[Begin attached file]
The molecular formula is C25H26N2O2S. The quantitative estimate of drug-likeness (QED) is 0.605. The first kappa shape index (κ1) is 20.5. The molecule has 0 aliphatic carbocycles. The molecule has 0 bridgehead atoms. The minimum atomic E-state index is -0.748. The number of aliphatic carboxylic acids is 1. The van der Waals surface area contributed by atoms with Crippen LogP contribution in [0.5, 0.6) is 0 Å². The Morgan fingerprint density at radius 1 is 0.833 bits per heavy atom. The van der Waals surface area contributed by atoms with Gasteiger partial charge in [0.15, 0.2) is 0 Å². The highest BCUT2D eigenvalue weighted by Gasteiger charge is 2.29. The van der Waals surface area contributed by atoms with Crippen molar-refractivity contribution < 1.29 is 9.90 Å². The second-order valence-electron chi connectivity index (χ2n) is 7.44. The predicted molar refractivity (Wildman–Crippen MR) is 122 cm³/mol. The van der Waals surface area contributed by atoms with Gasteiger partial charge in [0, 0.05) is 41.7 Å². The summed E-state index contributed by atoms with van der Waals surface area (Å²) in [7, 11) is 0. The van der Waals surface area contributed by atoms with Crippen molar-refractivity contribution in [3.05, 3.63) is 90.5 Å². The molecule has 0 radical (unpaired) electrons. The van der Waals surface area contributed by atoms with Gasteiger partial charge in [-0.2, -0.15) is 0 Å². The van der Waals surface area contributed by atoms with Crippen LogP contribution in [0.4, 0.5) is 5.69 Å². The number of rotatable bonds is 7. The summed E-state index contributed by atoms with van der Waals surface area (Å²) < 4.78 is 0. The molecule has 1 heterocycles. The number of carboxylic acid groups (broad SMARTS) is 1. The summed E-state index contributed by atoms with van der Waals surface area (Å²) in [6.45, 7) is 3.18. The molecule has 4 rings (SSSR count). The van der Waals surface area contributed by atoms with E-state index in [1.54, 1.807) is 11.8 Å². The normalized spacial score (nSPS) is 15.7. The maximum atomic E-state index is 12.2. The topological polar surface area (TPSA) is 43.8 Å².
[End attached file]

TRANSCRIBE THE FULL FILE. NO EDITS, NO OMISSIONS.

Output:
The molecular formula is C25H26N2O2S. The quantitative estimate of drug-likeness (QED) is 0.605. The first kappa shape index (κ1) is 20.5. The molecule has 0 aliphatic carbocycles. The molecule has 0 bridgehead atoms. The minimum atomic E-state index is -0.748. The number of aliphatic carboxylic acids is 1. The van der Waals surface area contributed by atoms with Crippen LogP contribution in [0.5, 0.6) is 0 Å². The Morgan fingerprint density at radius 1 is 0.833 bits per heavy atom. The van der Waals surface area contributed by atoms with Gasteiger partial charge in [0.15, 0.2) is 0 Å². The highest BCUT2D eigenvalue weighted by Gasteiger charge is 2.29. The van der Waals surface area contributed by atoms with Crippen molar-refractivity contribution < 1.29 is 9.90 Å². The second-order valence-electron chi connectivity index (χ2n) is 7.44. The predicted molar refractivity (Wildman–Crippen MR) is 122 cm³/mol. The van der Waals surface area contributed by atoms with Gasteiger partial charge in [0, 0.05) is 41.7 Å². The summed E-state index contributed by atoms with van der Waals surface area (Å²) in [7, 11) is 0. The van der Waals surface area contributed by atoms with Crippen molar-refractivity contribution in [3.05, 3.63) is 90.5 Å². The molecule has 0 radical (unpaired) electrons. The van der Waals surface area contributed by atoms with Gasteiger partial charge in [-0.2, -0.15) is 0 Å². The van der Waals surface area contributed by atoms with Crippen LogP contribution in [0.4, 0.5) is 5.69 Å². The number of rotatable bonds is 7. The summed E-state index contributed by atoms with van der Waals surface area (Å²) < 4.78 is 0. The molecule has 1 heterocycles. The number of carboxylic acid groups (broad SMARTS) is 1. The summed E-state index contributed by atoms with van der Waals surface area (Å²) in [6.45, 7) is 3.18. The molecule has 4 rings (SSSR count). The van der Waals surface area contributed by atoms with E-state index in [1.54, 1.807) is 11.8 Å². The normalized spacial score (nSPS) is 15.7. The maximum atomic E-state index is 12.2. The topological polar surface area (TPSA) is 43.8 Å².